Representative Tom Emmer (R-MN), co-chair of the Congressional Blockchain Caucus, today introduced three blockchain-related bills for consideration by Congress.
In the announcement on his website, Emmer said he had introduced the bills because "the United States should prioritize accelerating the development of blockchain technology and create an environment that enables the American private sector to lead on innovation and further growth."
Despite the boldness of that hope, the three bills Emmer has introduced make only modest statutory changes.
The first of his submissions is a resolution that, even if it passes, will probably have little real-world effect. The bill "expresses support for digital currencies and blockchain technology" and asserts that the US should "prioritize accelerating" blockchain development and "create an environment" that will lead the industry to grow. The bill also calls for the federal government to develop a framework to support digital currencies and to use a "light touch" when creating legislation. Essentially a statement of support for the blockchain industry, the resolution neither creates nor repeals any actual statutory provisions to which the industry must conform.
The second of Emmer's submissions, the Blockchain Regulatory Certainty Act, is a little more direct in its likely effect. Though about half of the language is dedicated to defining terms (digital currency, blockchain developer, blockchain network, and blockchain service), the core of the bill is this passage: "No blockchain developer or provider of a blockchain service shall be treated as a money transmitter."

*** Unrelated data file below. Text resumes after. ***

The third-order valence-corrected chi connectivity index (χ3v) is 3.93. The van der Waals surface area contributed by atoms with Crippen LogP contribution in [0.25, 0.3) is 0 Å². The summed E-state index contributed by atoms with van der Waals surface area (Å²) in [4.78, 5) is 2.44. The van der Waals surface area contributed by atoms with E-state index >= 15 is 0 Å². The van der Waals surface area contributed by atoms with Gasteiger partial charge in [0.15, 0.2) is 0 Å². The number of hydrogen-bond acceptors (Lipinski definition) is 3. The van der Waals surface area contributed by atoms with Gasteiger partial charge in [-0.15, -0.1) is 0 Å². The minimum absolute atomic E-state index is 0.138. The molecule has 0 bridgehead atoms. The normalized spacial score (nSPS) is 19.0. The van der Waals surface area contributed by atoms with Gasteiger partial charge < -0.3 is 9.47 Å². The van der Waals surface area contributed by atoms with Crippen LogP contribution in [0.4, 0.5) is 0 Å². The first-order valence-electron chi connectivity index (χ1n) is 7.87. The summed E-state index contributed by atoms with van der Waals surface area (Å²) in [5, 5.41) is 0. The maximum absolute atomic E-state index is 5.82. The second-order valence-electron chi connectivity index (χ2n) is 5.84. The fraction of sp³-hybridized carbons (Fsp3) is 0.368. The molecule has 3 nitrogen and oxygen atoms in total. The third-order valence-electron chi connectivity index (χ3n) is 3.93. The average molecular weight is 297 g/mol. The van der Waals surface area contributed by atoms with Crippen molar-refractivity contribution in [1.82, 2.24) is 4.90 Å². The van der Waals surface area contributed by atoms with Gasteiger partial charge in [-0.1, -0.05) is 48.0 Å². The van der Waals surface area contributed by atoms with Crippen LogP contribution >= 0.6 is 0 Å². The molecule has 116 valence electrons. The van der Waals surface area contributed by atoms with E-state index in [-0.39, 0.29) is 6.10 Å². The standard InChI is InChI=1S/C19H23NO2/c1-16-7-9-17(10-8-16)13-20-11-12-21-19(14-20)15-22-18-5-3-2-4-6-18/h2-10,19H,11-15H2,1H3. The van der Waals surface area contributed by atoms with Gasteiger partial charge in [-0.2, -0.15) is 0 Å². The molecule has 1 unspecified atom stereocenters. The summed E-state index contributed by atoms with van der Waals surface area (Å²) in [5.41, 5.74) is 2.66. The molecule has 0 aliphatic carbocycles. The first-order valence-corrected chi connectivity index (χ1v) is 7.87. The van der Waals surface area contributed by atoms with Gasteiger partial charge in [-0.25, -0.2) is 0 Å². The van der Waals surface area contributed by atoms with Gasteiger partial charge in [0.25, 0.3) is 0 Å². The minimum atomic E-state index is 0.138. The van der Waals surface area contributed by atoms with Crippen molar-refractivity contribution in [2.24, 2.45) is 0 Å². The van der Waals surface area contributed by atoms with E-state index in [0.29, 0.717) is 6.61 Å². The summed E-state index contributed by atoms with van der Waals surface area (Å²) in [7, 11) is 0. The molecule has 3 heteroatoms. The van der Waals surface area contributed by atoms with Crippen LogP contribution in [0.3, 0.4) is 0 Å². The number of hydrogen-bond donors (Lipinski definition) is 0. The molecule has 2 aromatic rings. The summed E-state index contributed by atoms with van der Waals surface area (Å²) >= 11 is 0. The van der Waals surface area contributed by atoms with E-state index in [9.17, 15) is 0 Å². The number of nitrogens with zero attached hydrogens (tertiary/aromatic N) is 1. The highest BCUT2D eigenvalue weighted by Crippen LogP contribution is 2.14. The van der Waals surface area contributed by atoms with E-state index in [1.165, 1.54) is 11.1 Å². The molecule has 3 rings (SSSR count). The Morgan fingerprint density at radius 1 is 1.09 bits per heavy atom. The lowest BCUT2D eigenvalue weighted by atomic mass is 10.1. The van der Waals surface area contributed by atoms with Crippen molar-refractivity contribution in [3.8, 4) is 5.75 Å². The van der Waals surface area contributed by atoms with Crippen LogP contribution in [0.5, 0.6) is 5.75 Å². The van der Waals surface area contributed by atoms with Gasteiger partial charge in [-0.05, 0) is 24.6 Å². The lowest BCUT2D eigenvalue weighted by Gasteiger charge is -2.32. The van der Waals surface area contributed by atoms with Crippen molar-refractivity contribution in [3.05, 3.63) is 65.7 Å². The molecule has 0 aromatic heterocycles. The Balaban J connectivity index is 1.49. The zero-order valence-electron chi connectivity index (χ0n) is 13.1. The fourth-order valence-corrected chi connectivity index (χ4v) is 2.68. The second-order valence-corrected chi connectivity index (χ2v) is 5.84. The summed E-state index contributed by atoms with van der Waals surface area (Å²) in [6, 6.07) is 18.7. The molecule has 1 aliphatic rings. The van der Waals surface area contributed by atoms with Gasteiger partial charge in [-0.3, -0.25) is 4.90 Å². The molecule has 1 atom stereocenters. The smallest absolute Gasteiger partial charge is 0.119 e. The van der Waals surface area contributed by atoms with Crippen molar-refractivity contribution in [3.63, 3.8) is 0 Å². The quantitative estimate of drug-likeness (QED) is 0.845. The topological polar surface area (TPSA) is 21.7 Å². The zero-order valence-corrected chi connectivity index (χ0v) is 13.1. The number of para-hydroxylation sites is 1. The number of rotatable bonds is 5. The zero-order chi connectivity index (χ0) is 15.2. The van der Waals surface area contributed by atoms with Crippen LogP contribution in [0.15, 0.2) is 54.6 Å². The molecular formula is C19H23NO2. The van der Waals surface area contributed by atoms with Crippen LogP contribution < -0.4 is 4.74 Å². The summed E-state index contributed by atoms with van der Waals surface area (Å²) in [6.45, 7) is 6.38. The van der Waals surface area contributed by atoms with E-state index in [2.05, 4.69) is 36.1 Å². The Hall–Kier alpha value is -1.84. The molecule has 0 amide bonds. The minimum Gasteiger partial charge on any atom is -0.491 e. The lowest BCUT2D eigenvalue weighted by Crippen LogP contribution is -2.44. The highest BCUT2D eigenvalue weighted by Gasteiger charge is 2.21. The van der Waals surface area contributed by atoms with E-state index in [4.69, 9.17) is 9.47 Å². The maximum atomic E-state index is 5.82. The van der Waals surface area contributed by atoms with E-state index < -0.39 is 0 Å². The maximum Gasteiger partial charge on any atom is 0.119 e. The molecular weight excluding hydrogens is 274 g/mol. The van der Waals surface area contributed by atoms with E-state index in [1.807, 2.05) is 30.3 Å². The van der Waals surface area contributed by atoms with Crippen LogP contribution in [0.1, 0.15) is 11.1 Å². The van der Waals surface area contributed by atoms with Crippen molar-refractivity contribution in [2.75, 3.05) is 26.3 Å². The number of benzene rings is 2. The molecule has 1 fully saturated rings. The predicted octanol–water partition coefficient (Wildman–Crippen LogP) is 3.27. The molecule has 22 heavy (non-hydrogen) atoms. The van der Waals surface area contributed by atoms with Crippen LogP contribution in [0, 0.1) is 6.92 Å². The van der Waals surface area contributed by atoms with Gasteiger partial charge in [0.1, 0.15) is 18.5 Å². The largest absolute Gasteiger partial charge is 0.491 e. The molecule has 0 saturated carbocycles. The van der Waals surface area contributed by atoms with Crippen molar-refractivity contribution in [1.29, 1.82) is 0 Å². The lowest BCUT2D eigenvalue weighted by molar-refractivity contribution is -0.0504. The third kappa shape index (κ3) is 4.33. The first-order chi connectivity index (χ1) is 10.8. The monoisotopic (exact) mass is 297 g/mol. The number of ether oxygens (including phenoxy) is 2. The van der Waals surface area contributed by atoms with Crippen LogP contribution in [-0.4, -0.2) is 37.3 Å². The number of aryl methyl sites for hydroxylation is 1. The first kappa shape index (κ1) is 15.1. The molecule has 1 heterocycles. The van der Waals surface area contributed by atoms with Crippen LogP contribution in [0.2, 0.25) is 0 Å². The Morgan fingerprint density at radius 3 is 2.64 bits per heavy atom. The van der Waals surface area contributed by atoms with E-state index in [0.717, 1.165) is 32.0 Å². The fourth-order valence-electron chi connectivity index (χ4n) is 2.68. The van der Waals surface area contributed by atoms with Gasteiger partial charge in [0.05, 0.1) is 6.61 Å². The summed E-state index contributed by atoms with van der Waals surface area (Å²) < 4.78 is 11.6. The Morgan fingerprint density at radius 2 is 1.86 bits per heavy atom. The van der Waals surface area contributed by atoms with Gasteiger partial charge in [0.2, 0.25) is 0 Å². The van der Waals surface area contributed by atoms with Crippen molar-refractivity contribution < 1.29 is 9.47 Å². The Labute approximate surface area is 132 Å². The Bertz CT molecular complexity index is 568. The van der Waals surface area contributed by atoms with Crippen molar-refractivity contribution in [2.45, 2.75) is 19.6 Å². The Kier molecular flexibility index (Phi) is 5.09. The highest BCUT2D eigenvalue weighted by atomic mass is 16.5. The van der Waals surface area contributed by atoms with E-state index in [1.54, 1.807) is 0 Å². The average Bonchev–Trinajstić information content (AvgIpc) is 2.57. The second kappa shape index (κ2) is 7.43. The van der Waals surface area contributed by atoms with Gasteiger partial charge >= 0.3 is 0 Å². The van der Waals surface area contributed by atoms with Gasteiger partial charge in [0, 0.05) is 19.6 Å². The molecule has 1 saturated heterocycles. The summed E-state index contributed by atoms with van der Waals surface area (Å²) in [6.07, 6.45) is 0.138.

The intent is to clarify that those who create or operate blockchain services, over which cryptocurrency can be transferred, are not in violation of a section of federal law (18 USC 1960) that makes it a crime, punishable by up to five years in prison, to operate a money transfer service without a license. The relevance of the law to blockchains has been debated in the past, and some crypto exchange operators have been charged under the statute.
The third bill, called the Safe Harbor for Taxpayers with Forked Assets Act of 2018, would essentially forgive those who did not pay taxes on cryptocurrency they received through a hard fork, specifying that they are not liable for any penalties. This "safe harbor" period would stretch back until the beginning of 2017 and would continue until the IRS establishes a set of rules regarding the tax treatment of forked cryptocurrencies.